Mr Downey was arrested last year at Gatwick Airport on his way to Greece in connection with the bombing which killed four soldiers and injured 31 others.
But last month the Donegal man walked free from the Old Bailey when the case against him collapsed.
It emerged in court that the 62-year-old was sent a letter wrongly telling him that he was not wanted over any crimes - despite an arrest warrant having being issued by the Metropolitan Police.
Mr Downey, who was convicted of IRA membership in 1974, strenuously denied the allegations against him regarding the bomb attack.
Breaking his silence for the first time, he told the Donegal Democrat newspaper he does not know why he was arrested and that this was a "breach" of agreement between the British and Irish governments.
He said he had travelled back and forth from airports in England and had never been detained before - he had even flown to Canada a year after he received his 'comfort letter'.
"I am told that the reason for my arrest was that I had come up on the Police National Computer (PNC)," he told the paper.
"I had been in and out of Birmingham airport on numerous occasions. I'd also been in Stansted and then on that last day they decided to arrest me. I refuse to believe that if I was on the PNC that I would have gone through all those airports including Derry and Belfast, because that is within their jurisdiction, without being picked up."
The letter states to me that I am not wanted by the PSNI or any police force in the UK.
After the judge threw the case out, a major a political row ensued as it emerged a deal was struck between the last Labour government and Sinn Féin which saw 187 letters issued to republicans, including 38 since 2010.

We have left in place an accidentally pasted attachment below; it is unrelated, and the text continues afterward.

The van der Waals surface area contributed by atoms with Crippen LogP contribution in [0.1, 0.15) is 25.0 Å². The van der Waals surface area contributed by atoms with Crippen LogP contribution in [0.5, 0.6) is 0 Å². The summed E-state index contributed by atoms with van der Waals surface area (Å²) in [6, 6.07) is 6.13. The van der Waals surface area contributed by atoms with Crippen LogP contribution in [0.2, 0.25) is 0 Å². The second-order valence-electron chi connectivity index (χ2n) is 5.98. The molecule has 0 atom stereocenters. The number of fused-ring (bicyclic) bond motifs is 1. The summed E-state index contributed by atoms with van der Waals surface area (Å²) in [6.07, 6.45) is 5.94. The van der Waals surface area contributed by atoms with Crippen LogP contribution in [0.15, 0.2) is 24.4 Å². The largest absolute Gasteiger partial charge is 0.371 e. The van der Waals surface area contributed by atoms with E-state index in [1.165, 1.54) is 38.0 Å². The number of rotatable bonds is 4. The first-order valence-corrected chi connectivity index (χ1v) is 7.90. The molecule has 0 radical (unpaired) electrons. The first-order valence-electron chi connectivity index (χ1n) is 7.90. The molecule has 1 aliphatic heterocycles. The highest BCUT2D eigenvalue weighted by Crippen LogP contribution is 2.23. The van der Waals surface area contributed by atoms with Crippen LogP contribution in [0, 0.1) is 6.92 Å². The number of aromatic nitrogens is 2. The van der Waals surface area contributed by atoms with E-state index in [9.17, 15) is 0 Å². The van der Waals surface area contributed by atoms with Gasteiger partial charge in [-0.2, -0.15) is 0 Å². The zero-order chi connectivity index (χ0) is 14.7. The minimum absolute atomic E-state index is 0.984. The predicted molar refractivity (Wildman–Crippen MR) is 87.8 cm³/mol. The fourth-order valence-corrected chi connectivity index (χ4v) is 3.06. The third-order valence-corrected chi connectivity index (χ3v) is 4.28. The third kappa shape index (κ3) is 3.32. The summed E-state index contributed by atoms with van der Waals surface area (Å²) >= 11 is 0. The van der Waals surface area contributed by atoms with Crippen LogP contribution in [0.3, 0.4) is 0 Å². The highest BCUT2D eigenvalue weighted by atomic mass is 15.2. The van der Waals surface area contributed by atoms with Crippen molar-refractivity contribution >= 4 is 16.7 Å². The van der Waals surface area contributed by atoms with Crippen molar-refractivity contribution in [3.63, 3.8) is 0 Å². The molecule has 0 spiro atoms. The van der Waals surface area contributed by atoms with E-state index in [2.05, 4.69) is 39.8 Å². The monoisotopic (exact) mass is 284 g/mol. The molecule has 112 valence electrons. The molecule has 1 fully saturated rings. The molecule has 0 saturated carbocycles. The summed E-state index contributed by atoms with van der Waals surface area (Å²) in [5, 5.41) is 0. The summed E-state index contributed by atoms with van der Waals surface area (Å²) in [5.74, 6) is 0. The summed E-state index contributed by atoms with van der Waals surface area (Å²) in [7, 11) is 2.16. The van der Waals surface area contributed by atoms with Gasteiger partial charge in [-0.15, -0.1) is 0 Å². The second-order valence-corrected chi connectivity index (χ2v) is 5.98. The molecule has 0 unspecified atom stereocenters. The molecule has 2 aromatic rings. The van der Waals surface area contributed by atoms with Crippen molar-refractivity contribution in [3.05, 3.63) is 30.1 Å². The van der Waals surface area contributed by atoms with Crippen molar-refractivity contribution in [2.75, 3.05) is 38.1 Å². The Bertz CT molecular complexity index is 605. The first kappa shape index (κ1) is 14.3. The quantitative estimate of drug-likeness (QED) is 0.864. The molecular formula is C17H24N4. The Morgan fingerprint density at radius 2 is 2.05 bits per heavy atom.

Prime Minister David Cameron launched a judicial review into the Northern Ireland Office (NIO) scheme after the DUP First Minister Peter Robinson threatened to resign.
NI Secretary of State Theresa Villiers clarified that OTRs who have received letters will not avoid questioning or prosecution if evidence emerges in the future.
While Sinn Féin's Gerry Kelly, who was involved in the process dealing with on-the-runs, has insisted that the letters should not be revoked because those who received them had applied through the system put in place for them.
Mr Downey claimed that unionist representatives knew about the deal.
"As far as the unionists saying that they didn't know about the letters, of course they knew," he said.
"I got the letter in 2007, having applied through Sinn Féin in 2003, four years later the application was granted as part of an ongoing process," he said.
He said that he received his letter a few days after the Northern Ireland assembly was set up.
Mr Downey stressed his support for the peace process and added that his homecoming was never intended to hurt the families of those bereaved - a party planned for his return almost a fortnight ago was called off.
"We need to move forward peacefully together," he said.
"At the end of the day, I am a republican who wants to forward in peace and harmony with the unionist community."
Unionist representatives disputed Mr Downey's claims that they knew about the OTR scheme.
UUP MLA Danny Kinahan, whose friends were killed in the Hyde Park Bomb, said: "My friends and colleagues were murdered on 20 July 1982 and their IRA killers remain at large. Instead of trying to deflect blame in other directions, Downey's time would be better spent telling everything he knows."
DUP MEP Diane Dodds said: "It is absolutely clear that the only people who were aware of this grubby little deal, aside from those in Government who usurped the role of Parliament to institute it, were Sinn Féin and their confidantes."